I don’t usually pay attention to all of Mass. My mind wanders during the preparation of the gifts, other times I don’t sing along, or I don’t get all of the reading. Usually, I just try to take one thing away from Mass. This time it was from the homily. The priest talked a lot about hope and waiting today. He quoted a line from a rabbi: despair is the greatest of sins.
I don’t know if you’ve been watching the news or on social media lately, but it’s all been despair. Most of the despair has been about Trump, as it should be. There’s also been despair about natural disasters, manmade disasters, and all sorts of tragedies. If you didn’t leave your computer or phone during the day, you might think the world is slowly rotting. Maybe it is. I don’t know if I’m the one to judge that. One thing that’s been lost amid all of this? I’ve actually had some pretty great weekends.
I’ve seen a lot of my friends for sporting events, drinks, concerts, or just plain bs’ing. I’ve connected via phone call or letter with some friends who I haven’t talked to in a while. I’ve taken in some great soccer games and long runs. In the crap of everything that’s happened in the past month, I’ve really “felt the love.” That’s so easy to forget when it all seems like it is going to pot.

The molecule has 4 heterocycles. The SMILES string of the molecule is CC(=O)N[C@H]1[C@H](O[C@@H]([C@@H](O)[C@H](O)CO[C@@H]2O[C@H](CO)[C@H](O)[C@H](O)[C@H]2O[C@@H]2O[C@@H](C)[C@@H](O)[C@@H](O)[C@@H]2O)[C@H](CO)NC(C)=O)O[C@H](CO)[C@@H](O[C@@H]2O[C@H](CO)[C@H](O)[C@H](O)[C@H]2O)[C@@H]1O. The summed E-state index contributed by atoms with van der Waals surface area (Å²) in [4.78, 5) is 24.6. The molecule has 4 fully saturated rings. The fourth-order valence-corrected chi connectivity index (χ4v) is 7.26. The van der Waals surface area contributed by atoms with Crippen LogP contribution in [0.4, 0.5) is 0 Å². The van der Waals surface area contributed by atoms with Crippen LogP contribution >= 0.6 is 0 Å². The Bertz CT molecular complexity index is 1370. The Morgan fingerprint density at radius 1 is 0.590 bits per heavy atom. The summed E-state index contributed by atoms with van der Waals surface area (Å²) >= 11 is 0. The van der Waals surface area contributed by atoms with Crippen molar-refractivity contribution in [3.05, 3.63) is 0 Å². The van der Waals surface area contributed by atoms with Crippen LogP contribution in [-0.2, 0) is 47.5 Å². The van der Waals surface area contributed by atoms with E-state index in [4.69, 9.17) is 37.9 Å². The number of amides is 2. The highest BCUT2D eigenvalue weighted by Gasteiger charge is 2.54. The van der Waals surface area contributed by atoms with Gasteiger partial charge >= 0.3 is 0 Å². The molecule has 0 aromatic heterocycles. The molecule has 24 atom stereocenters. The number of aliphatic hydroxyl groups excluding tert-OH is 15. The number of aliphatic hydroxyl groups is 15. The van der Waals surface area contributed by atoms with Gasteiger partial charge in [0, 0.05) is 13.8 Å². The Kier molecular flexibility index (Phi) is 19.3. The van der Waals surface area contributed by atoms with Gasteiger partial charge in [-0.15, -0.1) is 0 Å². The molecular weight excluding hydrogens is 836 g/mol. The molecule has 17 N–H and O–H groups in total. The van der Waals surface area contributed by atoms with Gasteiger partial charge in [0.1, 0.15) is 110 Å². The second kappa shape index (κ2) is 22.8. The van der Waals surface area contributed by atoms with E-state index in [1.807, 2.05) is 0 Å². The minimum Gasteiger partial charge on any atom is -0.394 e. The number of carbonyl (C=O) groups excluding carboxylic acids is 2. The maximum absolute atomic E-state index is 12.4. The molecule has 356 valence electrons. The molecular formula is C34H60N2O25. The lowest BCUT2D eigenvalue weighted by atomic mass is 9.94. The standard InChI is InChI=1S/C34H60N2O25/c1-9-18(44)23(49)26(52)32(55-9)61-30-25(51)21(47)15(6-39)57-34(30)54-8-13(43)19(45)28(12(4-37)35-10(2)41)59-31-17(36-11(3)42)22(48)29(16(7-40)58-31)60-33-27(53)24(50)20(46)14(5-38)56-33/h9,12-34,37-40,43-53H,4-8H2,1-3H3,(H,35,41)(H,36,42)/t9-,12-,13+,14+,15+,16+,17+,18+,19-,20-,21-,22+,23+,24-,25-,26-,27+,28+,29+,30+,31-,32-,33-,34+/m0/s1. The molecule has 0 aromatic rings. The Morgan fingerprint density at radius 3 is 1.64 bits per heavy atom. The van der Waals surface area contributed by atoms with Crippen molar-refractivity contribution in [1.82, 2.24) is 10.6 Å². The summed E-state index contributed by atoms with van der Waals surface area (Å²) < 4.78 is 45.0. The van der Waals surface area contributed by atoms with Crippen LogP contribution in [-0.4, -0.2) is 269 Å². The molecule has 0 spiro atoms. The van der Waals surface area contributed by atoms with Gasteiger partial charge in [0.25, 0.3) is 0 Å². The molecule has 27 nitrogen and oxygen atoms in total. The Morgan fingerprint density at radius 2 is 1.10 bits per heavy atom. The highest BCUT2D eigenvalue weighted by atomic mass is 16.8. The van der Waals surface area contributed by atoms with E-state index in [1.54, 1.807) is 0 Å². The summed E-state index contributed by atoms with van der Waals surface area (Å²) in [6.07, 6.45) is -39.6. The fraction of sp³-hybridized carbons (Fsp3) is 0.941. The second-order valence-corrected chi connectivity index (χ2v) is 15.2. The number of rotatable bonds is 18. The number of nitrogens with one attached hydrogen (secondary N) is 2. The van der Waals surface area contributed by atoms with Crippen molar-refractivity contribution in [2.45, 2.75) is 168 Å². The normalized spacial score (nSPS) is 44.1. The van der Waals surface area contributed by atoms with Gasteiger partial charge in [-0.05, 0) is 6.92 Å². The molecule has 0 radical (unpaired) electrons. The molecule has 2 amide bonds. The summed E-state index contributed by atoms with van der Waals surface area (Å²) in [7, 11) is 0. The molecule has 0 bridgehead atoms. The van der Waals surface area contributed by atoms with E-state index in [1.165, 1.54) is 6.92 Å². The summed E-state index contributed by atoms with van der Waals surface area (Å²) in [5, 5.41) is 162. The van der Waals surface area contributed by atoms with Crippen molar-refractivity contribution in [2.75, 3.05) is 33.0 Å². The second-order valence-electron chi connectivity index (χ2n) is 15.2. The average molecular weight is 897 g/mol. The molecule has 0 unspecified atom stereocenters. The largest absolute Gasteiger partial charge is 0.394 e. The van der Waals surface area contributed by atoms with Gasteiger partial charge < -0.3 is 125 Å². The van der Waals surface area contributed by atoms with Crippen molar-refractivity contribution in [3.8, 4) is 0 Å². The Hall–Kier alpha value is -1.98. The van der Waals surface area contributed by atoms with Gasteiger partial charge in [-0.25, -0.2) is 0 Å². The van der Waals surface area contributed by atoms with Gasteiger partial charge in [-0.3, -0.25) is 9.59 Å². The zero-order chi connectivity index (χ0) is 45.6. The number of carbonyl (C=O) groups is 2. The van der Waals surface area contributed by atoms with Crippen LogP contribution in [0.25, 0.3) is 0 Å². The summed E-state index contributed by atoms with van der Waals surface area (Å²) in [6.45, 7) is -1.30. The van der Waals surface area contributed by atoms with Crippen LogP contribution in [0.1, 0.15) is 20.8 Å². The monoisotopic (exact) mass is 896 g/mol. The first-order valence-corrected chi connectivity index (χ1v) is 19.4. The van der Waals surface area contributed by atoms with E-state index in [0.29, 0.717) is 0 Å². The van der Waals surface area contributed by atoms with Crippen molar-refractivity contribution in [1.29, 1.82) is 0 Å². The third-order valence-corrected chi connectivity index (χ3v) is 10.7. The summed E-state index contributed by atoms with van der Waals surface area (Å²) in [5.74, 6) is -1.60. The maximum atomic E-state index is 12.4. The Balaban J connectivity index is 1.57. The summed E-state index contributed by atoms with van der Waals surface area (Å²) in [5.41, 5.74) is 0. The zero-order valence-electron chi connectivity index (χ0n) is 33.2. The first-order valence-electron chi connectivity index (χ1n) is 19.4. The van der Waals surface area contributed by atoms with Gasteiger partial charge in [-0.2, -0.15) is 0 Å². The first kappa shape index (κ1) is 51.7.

A colleague of mine and I have been talking a lot about the events of the past month. They’ve been deep conversations, more than the typical workplace banter. She told me something that stuck with me, it’s a privilege to give into despair. It’s a privilege to give in to the anger, sadness, and frustration of modern life. Most of us- white, well-educated urbanites- don’t have to worry about a majority or problems that other people have to face. I know that I won’t be affected by Trump’s policies. I’ll be fine and safe. So when I give into despair, I’m not risking anything. I’m still going to live my life and be pretty all right. But hope is dangerous.
I saw the movie “Fantastic Beasts and Where to Find Them” last weekend. After losing a bunch of the titular beasts the main character, Newt Scamander, embarks on a chase to get them all back. A particularly difficult beast provided a difficult catch for the posse that had been assembled. I forgot which character asked Scamander if he was worried. He said, “My philosophy is that if you worry, you suffer twice.” That’s good advice. It’s something I’ve tried to be keen of the last few days.
It’s challenging to push forward without any sign of success. It’s hard to struggle without seeing any reason behind your struggle. It’s easier to just give in. I don’t want to give into cynicism. That has never been a quality I find attractive in people. I think hope and optimism are the best gifts we have. Keep them going.